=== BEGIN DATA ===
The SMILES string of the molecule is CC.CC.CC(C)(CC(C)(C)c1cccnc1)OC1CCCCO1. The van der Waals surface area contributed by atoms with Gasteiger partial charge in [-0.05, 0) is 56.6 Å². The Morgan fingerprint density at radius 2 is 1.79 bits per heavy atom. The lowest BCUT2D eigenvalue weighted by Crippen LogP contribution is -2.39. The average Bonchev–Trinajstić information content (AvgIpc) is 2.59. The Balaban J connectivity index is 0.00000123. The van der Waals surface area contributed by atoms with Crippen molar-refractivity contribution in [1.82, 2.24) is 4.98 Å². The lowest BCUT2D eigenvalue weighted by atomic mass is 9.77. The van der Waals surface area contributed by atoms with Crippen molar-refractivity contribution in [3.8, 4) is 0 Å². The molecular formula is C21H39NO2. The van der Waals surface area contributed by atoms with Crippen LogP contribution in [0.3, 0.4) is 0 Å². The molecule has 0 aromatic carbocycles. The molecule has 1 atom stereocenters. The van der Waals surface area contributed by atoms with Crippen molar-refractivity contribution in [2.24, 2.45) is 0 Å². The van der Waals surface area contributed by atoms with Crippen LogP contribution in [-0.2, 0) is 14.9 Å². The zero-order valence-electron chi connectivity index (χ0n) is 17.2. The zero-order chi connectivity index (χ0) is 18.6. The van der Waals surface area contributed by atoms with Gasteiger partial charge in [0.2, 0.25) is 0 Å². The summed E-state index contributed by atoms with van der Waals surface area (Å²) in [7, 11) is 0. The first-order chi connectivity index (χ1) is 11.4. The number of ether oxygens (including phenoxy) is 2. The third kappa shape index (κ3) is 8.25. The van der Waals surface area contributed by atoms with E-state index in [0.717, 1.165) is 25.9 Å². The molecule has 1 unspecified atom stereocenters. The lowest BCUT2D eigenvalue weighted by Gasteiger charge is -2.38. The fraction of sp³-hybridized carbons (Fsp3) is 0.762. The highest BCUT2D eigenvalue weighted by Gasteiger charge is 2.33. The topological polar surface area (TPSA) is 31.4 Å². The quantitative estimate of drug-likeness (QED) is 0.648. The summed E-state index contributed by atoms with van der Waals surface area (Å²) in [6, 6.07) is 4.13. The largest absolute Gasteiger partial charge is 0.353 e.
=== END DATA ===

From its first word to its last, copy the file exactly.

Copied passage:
The SMILES string of the molecule is CC.CC.CC(C)(CC(C)(C)c1cccnc1)OC1CCCCO1. The van der Waals surface area contributed by atoms with Gasteiger partial charge in [-0.05, 0) is 56.6 Å². The Morgan fingerprint density at radius 2 is 1.79 bits per heavy atom. The lowest BCUT2D eigenvalue weighted by Crippen LogP contribution is -2.39. The average Bonchev–Trinajstić information content (AvgIpc) is 2.59. The Balaban J connectivity index is 0.00000123. The van der Waals surface area contributed by atoms with Crippen molar-refractivity contribution in [1.82, 2.24) is 4.98 Å². The lowest BCUT2D eigenvalue weighted by atomic mass is 9.77. The van der Waals surface area contributed by atoms with Crippen molar-refractivity contribution in [3.8, 4) is 0 Å². The molecular formula is C21H39NO2. The van der Waals surface area contributed by atoms with Crippen LogP contribution in [0.3, 0.4) is 0 Å². The molecule has 0 aromatic carbocycles. The molecule has 1 atom stereocenters. The van der Waals surface area contributed by atoms with Crippen molar-refractivity contribution in [2.24, 2.45) is 0 Å². The van der Waals surface area contributed by atoms with Crippen LogP contribution in [-0.2, 0) is 14.9 Å². The zero-order valence-electron chi connectivity index (χ0n) is 17.2. The zero-order chi connectivity index (χ0) is 18.6. The van der Waals surface area contributed by atoms with Gasteiger partial charge in [0.2, 0.25) is 0 Å². The summed E-state index contributed by atoms with van der Waals surface area (Å²) in [7, 11) is 0. The first-order chi connectivity index (χ1) is 11.4. The number of ether oxygens (including phenoxy) is 2. The third kappa shape index (κ3) is 8.25. The van der Waals surface area contributed by atoms with E-state index in [0.717, 1.165) is 25.9 Å². The molecule has 1 unspecified atom stereocenters. The lowest BCUT2D eigenvalue weighted by Gasteiger charge is -2.38. The fraction of sp³-hybridized carbons (Fsp3) is 0.762. The highest BCUT2D eigenvalue weighted by Gasteiger charge is 2.33. The topological polar surface area (TPSA) is 31.4 Å². The quantitative estimate of drug-likeness (QED) is 0.648. The summed E-state index contributed by atoms with van der Waals surface area (Å²) in [6, 6.07) is 4.13. The largest absolute Gasteiger partial charge is 0.353 e.